During and after cancer treatment, men's sexual lives may change. While you may not have the same amount of energy or enthusiasm for sexual activity as you did before treatment, being intimate with and feeling close to your spouse or partner is likely still vital.
Your doctor or nurse may discuss how cancer treatment may affect your sexual life with you, or you may need to be proactive and ask questions like What sexual changes or problems are prevalent among men undergoing this sort of treatment? During treatment, what types of birth control or protection are advised?
Whether or not you will have sexual health issues is determined by a variety of factors, including:
Chemotherapy can harm testicular tissue and cause a reduction in testosterone levels. You may experience diminished desire as a result of this. This is particularly true for males who have undergone high-dose chemotherapy, often used in bone marrow or stem cell transplants.
Erection problems can potentially be exacerbated by radiation to the pelvic area. To begin with, it may scar and harm tissue in the veins that drive blood into the penis, causing an erection difficult. It could also harm the nerves that cause an erection to form. Unfortunately, this form of harm usually takes a long time to manifest itself, and it can even be irreversible.
After Transplantation of Stem Cells:
Graft versus host disease, which can occur after allogeneic stem cell transplantation, can cause erectile dysfunction in men.
After Treatment, Immune System Compromise:
Keep in mind that your immune system will be weaker than usual while treating leukaemia or lymphoma. In addition, if you've had genital herpes or warts in the past, you may be more susceptible to getting a sexually transmitted infection (STI) or experiencing a flare-up. The use of a condom may reduce the risk.
Erectile Dysfunction with Cancer Patients: Treatment Options:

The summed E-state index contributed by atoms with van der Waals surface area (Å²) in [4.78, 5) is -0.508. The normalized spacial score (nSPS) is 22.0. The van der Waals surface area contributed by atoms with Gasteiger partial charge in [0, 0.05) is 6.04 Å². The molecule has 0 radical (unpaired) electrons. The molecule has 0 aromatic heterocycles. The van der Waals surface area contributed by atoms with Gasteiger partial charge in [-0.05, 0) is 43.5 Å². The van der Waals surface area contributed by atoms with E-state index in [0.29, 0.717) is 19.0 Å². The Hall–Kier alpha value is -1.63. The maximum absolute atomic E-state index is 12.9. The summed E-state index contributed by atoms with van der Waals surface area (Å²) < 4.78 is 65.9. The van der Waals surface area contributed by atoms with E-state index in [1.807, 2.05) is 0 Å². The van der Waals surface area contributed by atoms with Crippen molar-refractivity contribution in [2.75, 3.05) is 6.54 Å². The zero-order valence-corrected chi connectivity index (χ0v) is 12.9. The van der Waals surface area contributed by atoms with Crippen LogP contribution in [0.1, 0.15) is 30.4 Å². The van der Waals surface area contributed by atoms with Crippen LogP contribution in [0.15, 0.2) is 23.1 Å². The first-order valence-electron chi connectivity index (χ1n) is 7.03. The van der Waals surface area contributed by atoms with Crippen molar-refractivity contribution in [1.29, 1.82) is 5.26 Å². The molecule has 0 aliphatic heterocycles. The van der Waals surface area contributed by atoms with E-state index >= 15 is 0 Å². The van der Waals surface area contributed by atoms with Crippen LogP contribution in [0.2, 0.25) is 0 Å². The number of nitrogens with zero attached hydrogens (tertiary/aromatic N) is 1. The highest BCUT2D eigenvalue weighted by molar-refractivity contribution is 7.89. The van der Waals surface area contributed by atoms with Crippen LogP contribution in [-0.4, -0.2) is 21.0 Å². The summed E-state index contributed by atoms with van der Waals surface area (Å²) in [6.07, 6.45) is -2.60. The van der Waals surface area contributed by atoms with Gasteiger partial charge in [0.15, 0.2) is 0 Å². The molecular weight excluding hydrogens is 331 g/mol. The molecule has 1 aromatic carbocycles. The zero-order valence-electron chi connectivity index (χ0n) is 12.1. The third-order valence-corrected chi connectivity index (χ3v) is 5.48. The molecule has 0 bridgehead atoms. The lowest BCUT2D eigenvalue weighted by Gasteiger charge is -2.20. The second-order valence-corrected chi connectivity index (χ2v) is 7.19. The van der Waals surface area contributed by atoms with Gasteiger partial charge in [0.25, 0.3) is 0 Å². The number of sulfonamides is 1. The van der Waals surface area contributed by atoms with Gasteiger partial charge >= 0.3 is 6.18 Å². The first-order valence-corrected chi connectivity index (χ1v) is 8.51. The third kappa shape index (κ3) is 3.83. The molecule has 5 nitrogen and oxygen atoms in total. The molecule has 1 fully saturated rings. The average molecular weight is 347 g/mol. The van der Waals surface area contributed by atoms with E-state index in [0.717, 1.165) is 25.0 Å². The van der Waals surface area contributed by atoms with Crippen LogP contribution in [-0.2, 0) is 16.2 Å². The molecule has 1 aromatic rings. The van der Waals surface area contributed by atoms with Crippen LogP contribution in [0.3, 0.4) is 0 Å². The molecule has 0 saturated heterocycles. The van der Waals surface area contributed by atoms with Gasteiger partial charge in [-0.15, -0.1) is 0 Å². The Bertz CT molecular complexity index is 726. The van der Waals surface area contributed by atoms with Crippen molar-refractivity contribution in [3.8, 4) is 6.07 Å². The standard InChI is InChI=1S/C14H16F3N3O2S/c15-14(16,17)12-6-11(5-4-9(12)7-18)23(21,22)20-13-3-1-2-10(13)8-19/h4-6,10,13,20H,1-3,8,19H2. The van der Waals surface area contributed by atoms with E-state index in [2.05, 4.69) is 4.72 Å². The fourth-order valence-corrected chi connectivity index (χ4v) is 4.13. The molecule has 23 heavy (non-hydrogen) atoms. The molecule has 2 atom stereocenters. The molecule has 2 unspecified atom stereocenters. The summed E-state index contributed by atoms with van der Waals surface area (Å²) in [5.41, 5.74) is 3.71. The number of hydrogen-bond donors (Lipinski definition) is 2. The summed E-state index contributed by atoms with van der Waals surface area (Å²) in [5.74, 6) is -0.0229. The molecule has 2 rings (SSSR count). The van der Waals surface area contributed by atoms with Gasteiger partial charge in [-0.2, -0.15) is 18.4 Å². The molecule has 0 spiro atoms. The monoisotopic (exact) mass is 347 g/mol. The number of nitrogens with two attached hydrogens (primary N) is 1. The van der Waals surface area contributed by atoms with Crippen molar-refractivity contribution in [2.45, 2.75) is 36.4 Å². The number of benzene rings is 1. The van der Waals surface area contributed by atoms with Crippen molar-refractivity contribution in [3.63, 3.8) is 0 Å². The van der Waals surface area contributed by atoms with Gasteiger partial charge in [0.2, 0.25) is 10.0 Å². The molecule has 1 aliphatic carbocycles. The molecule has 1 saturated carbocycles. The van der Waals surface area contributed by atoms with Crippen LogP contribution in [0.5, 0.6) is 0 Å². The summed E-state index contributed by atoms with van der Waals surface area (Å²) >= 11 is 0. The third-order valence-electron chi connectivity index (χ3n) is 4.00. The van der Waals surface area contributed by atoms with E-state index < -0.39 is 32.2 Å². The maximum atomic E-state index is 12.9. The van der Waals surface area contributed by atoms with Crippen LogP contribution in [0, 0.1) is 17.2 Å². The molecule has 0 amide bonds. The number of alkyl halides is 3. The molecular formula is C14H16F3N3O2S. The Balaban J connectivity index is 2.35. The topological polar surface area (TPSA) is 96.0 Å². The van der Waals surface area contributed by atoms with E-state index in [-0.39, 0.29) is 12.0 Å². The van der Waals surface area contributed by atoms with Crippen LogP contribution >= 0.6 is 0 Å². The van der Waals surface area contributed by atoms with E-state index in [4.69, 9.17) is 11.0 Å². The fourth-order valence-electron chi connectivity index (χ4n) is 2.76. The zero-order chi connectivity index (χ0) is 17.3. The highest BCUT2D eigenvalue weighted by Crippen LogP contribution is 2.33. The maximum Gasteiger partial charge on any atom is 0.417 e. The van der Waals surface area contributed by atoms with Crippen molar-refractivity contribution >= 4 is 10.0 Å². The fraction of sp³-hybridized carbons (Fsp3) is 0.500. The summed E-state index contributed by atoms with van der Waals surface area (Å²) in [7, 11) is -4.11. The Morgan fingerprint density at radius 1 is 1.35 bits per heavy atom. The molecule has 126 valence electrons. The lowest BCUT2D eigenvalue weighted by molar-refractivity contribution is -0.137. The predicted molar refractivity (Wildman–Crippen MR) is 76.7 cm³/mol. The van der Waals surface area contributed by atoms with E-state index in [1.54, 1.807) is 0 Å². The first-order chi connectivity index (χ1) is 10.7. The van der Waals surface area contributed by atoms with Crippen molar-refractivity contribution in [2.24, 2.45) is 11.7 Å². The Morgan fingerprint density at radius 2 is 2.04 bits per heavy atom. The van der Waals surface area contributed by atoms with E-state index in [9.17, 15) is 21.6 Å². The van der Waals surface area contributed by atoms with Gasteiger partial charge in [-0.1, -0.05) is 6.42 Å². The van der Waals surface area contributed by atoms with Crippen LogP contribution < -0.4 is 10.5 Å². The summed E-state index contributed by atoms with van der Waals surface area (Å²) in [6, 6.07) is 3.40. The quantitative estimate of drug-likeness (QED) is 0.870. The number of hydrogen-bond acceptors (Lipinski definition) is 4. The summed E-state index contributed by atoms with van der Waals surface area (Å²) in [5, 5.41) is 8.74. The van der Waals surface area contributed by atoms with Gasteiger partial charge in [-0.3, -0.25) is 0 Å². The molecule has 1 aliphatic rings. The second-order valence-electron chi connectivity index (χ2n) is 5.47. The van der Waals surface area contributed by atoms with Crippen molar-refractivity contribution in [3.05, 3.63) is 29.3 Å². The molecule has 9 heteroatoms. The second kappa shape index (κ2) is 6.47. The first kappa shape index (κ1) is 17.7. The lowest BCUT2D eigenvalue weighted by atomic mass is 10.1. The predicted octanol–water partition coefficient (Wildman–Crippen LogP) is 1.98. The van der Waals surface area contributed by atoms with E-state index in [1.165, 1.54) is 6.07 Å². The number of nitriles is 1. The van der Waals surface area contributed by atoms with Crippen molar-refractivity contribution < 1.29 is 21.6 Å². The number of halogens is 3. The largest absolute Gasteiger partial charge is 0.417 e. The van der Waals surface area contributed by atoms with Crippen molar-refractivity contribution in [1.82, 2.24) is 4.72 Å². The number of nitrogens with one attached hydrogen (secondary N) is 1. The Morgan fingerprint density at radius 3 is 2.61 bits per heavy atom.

It is unlikely that your physical ability to have an orgasm or experience pleasure from sex will be harmed. If you're interested in sexual activity but have trouble keeping an erection, try experimenting with your partner or by yourself to determine what works best for you. Penetrative sex is still feasible even if you can only get a partial erection. Sexual contact, oral sex, and the use of sex toys can all be enjoyable.
Viagra, Cialis, and Levitra are among the drugs available to treat ED. They function by producing a more robust erection by boosting blood flow to the penis. In addition, your doctor might prescribe testosterone replacement therapy depending on the reason for your ED treatment.
Behavioural therapy has also proven to be successful. But, again, consult your doctor to see if these treatments are appropriate for you.
How to Talk to Your Healthcare Provider and Your Partner About Sexual Side Effects
It might be uncomfortable and challenging to discuss erection difficulties and sexual side effects with your doctor or spouse. In addition, you may feel self-conscious about the changes your body is undergoing, which can be detrimental to your self-esteem. However, sexual side effects are no different than any other side effect, and you have a right to know everything there is to know about the health ramifications of your medication. You might also wish to inquire about being referred to a sexual health specialist.
It is most beneficial to be upfront about your feelings when talking with your partner. This may make you feel uneasy, and you may be afraid of being rejected or being labelled "less of a man." On the other hand, your partner is devoted to you and loves you. With or without changes to your sexual life, the stress of a cancer diagnosis can damage even the healthiest of relationships. It's critical to express yourself, communicate your anxieties, and listen to your partner's sentiments and fears. Take your time, go carefully, and listen to your body.